The city of Chicago has filed suit against the Illinois state Comptroller’s office and pension boards for its police officers and other city workers, accusing the pension funds and the comptroller of wrongly intercepting state grant funds otherwise owed to the city because the pension funds say the city has shorted its pension contributions.
On May 1, lawyers for City Hall filed a complaint in Cook County Circuit Court, asking a judge to slap an injunction on the comptroller’s office and order the state release the money.
“… The Comptroller’s continued interception of these grant funds creates a significant threat that certain unallocated City funds intended for future risks and unanticipated shortfalls will be depleted and unavailable when needed,” the city asserted in its complaint. “This could lead to cuts in services and a reduction in personnel if there are not enough unallocated funds to respond to an emergency or other unexpected budget shortfall.”
The complaint centers on decisions made by the Office of Comptroller Susana Mendoza to intercept and hold grant money the city said it is due to receive from various state agencies.
The complaint does not specify how much money the city believes the comptroller’s office has intercepted to date.
According to the lawsuit, the comptroller’s actions followed notices of “final determination” submitted in March and April by three pension funds which manage retirement funds for Chicago city workers, including police officers. According to the complaint, city believes the pension funds have told the comptroller City Hall has shorted its contributions to the three pension funds by a total of about $23.1 million, which could trigger an embargo on state funds to the city.
Under state law, the comptroller is required to intercept and hold any payments being made by the state to a municipality, if one of the municipality’s pension funds reports the local government has failed to fund its pensions at the levels set by law.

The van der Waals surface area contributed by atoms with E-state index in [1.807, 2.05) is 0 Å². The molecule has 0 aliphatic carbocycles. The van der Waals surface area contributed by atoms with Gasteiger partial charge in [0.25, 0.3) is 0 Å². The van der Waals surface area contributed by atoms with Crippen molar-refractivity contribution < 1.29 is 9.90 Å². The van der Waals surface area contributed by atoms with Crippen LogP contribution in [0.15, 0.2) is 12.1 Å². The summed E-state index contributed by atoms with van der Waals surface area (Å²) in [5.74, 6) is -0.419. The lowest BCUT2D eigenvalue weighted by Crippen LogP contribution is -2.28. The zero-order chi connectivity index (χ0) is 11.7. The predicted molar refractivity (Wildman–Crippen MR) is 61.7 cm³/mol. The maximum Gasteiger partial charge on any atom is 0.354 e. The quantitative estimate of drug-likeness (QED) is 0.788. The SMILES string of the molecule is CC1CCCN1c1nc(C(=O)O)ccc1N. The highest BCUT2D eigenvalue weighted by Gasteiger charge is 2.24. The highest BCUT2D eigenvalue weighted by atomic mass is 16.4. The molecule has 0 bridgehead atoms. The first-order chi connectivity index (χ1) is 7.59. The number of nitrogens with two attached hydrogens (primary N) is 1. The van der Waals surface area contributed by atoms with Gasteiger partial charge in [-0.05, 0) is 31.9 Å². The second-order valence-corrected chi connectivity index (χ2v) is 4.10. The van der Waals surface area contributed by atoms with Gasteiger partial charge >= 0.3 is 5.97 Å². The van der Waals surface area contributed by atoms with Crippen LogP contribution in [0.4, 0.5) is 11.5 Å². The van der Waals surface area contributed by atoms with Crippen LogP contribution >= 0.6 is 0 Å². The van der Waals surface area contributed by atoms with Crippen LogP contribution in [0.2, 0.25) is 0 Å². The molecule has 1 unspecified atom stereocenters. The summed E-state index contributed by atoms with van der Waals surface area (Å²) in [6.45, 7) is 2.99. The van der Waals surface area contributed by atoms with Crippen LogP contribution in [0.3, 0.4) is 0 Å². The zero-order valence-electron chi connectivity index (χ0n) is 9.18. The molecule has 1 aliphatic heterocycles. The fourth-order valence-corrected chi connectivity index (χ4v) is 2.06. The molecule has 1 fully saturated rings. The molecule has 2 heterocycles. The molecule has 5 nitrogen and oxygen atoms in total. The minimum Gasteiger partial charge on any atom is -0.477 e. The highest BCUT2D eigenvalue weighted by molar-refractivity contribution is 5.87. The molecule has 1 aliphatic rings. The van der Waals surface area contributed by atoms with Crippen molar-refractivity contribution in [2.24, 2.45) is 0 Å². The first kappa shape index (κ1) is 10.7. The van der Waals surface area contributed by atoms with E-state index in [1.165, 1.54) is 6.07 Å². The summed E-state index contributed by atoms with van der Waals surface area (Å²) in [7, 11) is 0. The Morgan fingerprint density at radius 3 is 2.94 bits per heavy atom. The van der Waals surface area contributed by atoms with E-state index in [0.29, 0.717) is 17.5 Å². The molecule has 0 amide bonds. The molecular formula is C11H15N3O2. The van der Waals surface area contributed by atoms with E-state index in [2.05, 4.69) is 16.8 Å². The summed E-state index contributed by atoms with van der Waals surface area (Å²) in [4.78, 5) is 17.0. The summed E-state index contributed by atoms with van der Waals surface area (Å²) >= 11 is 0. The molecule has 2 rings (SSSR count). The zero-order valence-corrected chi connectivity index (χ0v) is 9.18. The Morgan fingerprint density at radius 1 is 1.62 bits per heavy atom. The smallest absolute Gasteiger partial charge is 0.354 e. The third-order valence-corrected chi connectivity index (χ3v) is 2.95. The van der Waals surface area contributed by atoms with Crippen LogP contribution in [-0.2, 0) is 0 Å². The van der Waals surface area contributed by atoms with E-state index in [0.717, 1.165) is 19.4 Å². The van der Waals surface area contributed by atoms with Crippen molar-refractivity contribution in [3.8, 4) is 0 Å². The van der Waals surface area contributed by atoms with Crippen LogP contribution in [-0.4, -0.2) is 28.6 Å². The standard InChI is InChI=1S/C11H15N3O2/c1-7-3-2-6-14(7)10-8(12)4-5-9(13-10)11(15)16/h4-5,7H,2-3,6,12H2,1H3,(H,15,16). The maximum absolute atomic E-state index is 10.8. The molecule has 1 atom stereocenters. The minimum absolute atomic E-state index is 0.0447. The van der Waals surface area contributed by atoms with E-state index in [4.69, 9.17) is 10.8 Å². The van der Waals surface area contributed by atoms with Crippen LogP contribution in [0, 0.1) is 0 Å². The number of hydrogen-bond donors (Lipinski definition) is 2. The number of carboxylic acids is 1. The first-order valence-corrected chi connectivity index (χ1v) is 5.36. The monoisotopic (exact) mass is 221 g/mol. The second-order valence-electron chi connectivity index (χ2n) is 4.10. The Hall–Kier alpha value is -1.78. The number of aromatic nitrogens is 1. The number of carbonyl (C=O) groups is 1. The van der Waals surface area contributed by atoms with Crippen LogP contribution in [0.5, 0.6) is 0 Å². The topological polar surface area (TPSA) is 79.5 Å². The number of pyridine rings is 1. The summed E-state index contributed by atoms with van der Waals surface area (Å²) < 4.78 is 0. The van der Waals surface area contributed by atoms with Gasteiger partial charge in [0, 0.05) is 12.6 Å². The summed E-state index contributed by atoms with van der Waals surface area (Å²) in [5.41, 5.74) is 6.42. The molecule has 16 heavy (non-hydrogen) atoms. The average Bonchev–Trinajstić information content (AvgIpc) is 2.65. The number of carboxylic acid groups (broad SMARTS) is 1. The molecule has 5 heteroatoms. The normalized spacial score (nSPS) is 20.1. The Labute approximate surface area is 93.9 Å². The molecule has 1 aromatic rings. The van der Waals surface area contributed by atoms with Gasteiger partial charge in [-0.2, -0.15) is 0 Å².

Last year, the city of Harvey became the first Illinois municipal government to fall prey to the law, fighting in court for months over the comptroller’s acquiescence to the request of a Harvey public worker pension fund to intercept the money. In that instance, the litigation surrounded Harvey’s share of state sales tax money. That court fight eventually ended in a deal on how to divide the money.
In this instance, the city complaint said the “final determinations” by the pension funds are “false.”
The city also asserts the comptroller has not given the city a hearing to dispute the pension funds’ determinations, which the city said is contrary to the comptroller office’s rules and regulations, and against state law.
“The Comptroller’s interception of the grant funds without a final determination following a hearing before an impartial tribunal as to the City’s obligation to pay the alleged debt is also a denial of due process,” the city said.
A spokesman for the comptroller confirmed the comptroller's office had intercepted the funds at the request of the pension funds.
Spokesman Abdon Pallasch said the comptroller's office acted based on their understanding of the law. He noted the law had been written specifically to only allow the comptroller to intercept grant funds payable to thr city, exempting the city of Chicago's share of state tax revenue.
Pallasch said the comptroller's office had been served the city's lawsuit and would respond in court.
He declined for now to estimate the value of the funds that had been intercepted, saying that was still being calculated.